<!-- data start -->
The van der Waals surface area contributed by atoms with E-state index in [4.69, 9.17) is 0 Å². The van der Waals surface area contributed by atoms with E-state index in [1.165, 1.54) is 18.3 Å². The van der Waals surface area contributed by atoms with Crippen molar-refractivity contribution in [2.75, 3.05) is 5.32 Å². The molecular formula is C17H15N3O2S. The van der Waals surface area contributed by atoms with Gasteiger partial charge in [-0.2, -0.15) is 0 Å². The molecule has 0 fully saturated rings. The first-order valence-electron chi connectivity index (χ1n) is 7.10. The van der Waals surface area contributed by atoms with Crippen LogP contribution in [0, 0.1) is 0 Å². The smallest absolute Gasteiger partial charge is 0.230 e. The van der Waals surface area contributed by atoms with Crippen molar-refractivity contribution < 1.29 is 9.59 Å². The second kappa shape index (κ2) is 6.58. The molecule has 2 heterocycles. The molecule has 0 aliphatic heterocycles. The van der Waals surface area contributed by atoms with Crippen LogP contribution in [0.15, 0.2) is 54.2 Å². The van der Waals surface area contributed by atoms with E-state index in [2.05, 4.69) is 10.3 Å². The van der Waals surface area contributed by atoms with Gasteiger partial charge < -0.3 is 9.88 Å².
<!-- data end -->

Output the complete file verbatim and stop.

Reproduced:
The van der Waals surface area contributed by atoms with E-state index in [4.69, 9.17) is 0 Å². The van der Waals surface area contributed by atoms with E-state index in [1.165, 1.54) is 18.3 Å². The van der Waals surface area contributed by atoms with Crippen molar-refractivity contribution in [2.75, 3.05) is 5.32 Å². The molecular formula is C17H15N3O2S. The van der Waals surface area contributed by atoms with Gasteiger partial charge in [-0.2, -0.15) is 0 Å². The molecule has 0 fully saturated rings. The first-order valence-electron chi connectivity index (χ1n) is 7.10. The van der Waals surface area contributed by atoms with Crippen LogP contribution in [0, 0.1) is 0 Å². The smallest absolute Gasteiger partial charge is 0.230 e. The van der Waals surface area contributed by atoms with Crippen molar-refractivity contribution < 1.29 is 9.59 Å². The second kappa shape index (κ2) is 6.58. The molecule has 2 heterocycles. The molecule has 0 aliphatic heterocycles. The van der Waals surface area contributed by atoms with Crippen LogP contribution in [0.15, 0.2) is 54.2 Å². The van der Waals surface area contributed by atoms with E-state index in [2.05, 4.69) is 10.3 Å². The van der Waals surface area contributed by atoms with Gasteiger partial charge < -0.3 is 9.88 Å².